Recently, the NPMA sponsored a University of California research team in order to evaluate the efficacy of insecticidal baits as alternatives to liquid sprays for management of Turkestan and oriental cockroaches, focusing on sensitive sites. A series of lab assays were performed at UC Riverside, and field trials were conducted at two public schools that were experiencing Turkestan cockroach infestations, one in northern California (Mendocino county) and one in southern California (Riverside county). The northern California field site had been unsuccessfully battling an extremely large population for several years while primarily using perimeter sprays of pyrethroid insecticides.
If you’ve ever applied gel baits outside during the hot and dry summer months in California (or elsewhere in the American Southwest), you’ve probably noticed how quickly they dry out and become brittle. One of the questions addressed through this study was how effective gel baits are after that ageing process. In a lab setting, five different baits were intentionally dried out and then provided to groups of cockroaches in plastic containers. Exposure to both fresh and dried bait caused widespread mortality, with 70%-100% of cockroaches dead within 14 days. This is where it gets really interesting: in some cases, very little bait was consumed, but mortality was still high. We observed that some of the cockroaches were playing with their food; dragging bait granules or chunks of dried gel around the study arena. This suggests that contact with bait may be enough to kill an individual and that substantial bait consumption is not always necessary.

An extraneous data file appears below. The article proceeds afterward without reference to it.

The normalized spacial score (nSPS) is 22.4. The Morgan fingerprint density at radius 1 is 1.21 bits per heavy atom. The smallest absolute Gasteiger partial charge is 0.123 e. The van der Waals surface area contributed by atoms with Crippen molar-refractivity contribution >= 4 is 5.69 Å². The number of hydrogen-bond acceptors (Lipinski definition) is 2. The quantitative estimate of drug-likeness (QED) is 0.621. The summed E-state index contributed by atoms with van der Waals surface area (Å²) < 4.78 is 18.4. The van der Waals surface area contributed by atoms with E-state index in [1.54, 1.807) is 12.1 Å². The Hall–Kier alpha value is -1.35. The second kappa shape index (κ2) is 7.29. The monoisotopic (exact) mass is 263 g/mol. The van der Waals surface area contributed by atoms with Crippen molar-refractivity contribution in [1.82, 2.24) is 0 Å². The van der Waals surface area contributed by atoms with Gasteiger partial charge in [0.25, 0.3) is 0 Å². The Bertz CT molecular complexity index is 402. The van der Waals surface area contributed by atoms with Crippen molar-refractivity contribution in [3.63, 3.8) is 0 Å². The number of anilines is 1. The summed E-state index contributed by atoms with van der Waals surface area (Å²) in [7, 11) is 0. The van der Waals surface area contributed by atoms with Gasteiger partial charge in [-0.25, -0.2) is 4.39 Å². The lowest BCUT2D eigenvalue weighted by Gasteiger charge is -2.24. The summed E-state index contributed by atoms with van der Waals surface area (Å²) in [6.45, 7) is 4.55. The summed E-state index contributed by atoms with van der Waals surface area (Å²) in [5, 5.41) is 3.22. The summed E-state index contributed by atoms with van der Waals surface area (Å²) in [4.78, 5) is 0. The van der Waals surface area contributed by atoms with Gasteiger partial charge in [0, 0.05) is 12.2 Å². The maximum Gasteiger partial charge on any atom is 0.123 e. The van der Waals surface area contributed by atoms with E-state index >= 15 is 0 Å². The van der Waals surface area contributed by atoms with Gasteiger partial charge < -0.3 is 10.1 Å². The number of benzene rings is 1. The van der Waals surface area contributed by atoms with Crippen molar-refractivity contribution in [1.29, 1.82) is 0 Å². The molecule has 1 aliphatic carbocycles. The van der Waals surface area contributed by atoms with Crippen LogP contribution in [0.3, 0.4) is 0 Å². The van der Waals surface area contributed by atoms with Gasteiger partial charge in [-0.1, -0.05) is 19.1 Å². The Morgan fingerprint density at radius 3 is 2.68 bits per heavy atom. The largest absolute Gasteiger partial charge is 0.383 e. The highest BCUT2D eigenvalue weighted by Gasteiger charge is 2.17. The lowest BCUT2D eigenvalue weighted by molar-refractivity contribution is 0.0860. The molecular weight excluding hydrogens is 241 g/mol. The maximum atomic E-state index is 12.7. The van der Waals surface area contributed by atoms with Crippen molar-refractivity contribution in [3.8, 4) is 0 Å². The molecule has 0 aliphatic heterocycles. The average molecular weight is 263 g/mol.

COMBINATION OF CHEMICAL AND NON-CHEMICAL TACTICS
Considering the large population of Turkestan cockroaches found at the northern site, a robust IPM program needed to be implemented there in order to be successful, combining several chemical and non-chemical tactics. Sweeps were installed on exterior doors to restrict access to classrooms, cafeterias and kitchens. Pipe penetrations, conduit access points, cracks, vents and other structural defects were sealed with appropriate materials. Additionally, trashcans throughout campus were raised on pedestals to eliminate harborage areas under cans.
Next, evaluations of three insecticidal baits (two gels and one granule) were conducted using targeted outdoor applications. Because California’s Healthy Schools Act requires special posting and notification prior to ‘uncontained’ insecticide applications, baits were distributed using two novel self-contained, tamper-proof methods: inside 1″ PVC irrigation slip couplings placed within in-ground boxes (irrigation valve, water meter and sewer cleanout) and within lock-and-key rodent bait stations (Protecta RTU) affixed to concrete surfaces. Initially, the maximum label rate of bait products was applied (3g deposits, 12g per treatment area per month), but rates were reduced (1g deposits, 4g per treatment area per month) as cockroach numbers declined. Old bait deposits were removed and replenished monthly throughout the study according to label guidelines.